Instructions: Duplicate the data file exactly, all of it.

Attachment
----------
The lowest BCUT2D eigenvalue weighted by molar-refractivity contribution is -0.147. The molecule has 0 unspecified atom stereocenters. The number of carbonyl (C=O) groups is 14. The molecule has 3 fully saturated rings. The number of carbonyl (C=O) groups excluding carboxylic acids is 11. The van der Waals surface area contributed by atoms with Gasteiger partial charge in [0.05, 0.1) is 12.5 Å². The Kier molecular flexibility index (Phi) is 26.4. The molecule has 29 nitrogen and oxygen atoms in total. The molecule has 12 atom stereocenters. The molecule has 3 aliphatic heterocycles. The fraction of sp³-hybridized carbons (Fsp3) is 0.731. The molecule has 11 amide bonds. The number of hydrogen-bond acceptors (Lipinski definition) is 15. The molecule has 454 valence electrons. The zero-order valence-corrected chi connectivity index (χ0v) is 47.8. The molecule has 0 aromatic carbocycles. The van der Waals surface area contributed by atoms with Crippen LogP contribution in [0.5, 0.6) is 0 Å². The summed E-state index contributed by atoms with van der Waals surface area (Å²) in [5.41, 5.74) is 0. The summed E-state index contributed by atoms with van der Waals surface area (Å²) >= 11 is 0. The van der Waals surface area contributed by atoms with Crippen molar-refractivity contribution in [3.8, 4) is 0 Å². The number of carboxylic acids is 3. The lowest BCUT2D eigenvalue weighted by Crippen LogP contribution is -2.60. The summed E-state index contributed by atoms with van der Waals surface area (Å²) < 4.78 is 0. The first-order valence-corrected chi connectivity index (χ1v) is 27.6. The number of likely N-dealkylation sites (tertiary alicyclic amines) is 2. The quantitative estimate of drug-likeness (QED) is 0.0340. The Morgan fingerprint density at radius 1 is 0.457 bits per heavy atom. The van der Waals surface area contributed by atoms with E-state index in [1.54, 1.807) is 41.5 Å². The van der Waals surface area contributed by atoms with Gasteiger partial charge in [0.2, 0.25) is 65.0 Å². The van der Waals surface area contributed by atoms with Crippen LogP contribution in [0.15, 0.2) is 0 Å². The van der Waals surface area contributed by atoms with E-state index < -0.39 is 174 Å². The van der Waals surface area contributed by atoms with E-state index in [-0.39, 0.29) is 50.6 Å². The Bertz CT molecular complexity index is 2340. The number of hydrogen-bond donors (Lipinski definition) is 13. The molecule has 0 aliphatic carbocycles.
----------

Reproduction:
The lowest BCUT2D eigenvalue weighted by molar-refractivity contribution is -0.147. The molecule has 0 unspecified atom stereocenters. The number of carbonyl (C=O) groups is 14. The molecule has 3 fully saturated rings. The number of carbonyl (C=O) groups excluding carboxylic acids is 11. The van der Waals surface area contributed by atoms with Gasteiger partial charge in [0.05, 0.1) is 12.5 Å². The Kier molecular flexibility index (Phi) is 26.4. The molecule has 29 nitrogen and oxygen atoms in total. The molecule has 12 atom stereocenters. The molecule has 3 aliphatic heterocycles. The fraction of sp³-hybridized carbons (Fsp3) is 0.731. The molecule has 11 amide bonds. The number of hydrogen-bond acceptors (Lipinski definition) is 15. The molecule has 454 valence electrons. The zero-order valence-corrected chi connectivity index (χ0v) is 47.8. The molecule has 0 aromatic carbocycles. The van der Waals surface area contributed by atoms with Crippen LogP contribution in [0.5, 0.6) is 0 Å². The summed E-state index contributed by atoms with van der Waals surface area (Å²) in [5.41, 5.74) is 0. The summed E-state index contributed by atoms with van der Waals surface area (Å²) >= 11 is 0. The van der Waals surface area contributed by atoms with Crippen molar-refractivity contribution in [3.8, 4) is 0 Å². The number of carboxylic acids is 3. The lowest BCUT2D eigenvalue weighted by Crippen LogP contribution is -2.60. The summed E-state index contributed by atoms with van der Waals surface area (Å²) < 4.78 is 0. The first-order valence-corrected chi connectivity index (χ1v) is 27.6. The number of likely N-dealkylation sites (tertiary alicyclic amines) is 2. The quantitative estimate of drug-likeness (QED) is 0.0340. The Morgan fingerprint density at radius 1 is 0.457 bits per heavy atom. The van der Waals surface area contributed by atoms with E-state index in [1.54, 1.807) is 41.5 Å². The van der Waals surface area contributed by atoms with Gasteiger partial charge in [0.2, 0.25) is 65.0 Å². The van der Waals surface area contributed by atoms with Crippen LogP contribution in [0.15, 0.2) is 0 Å². The van der Waals surface area contributed by atoms with E-state index < -0.39 is 174 Å². The van der Waals surface area contributed by atoms with E-state index in [-0.39, 0.29) is 50.6 Å². The Bertz CT molecular complexity index is 2340. The number of hydrogen-bond donors (Lipinski definition) is 13. The molecule has 0 aliphatic carbocycles.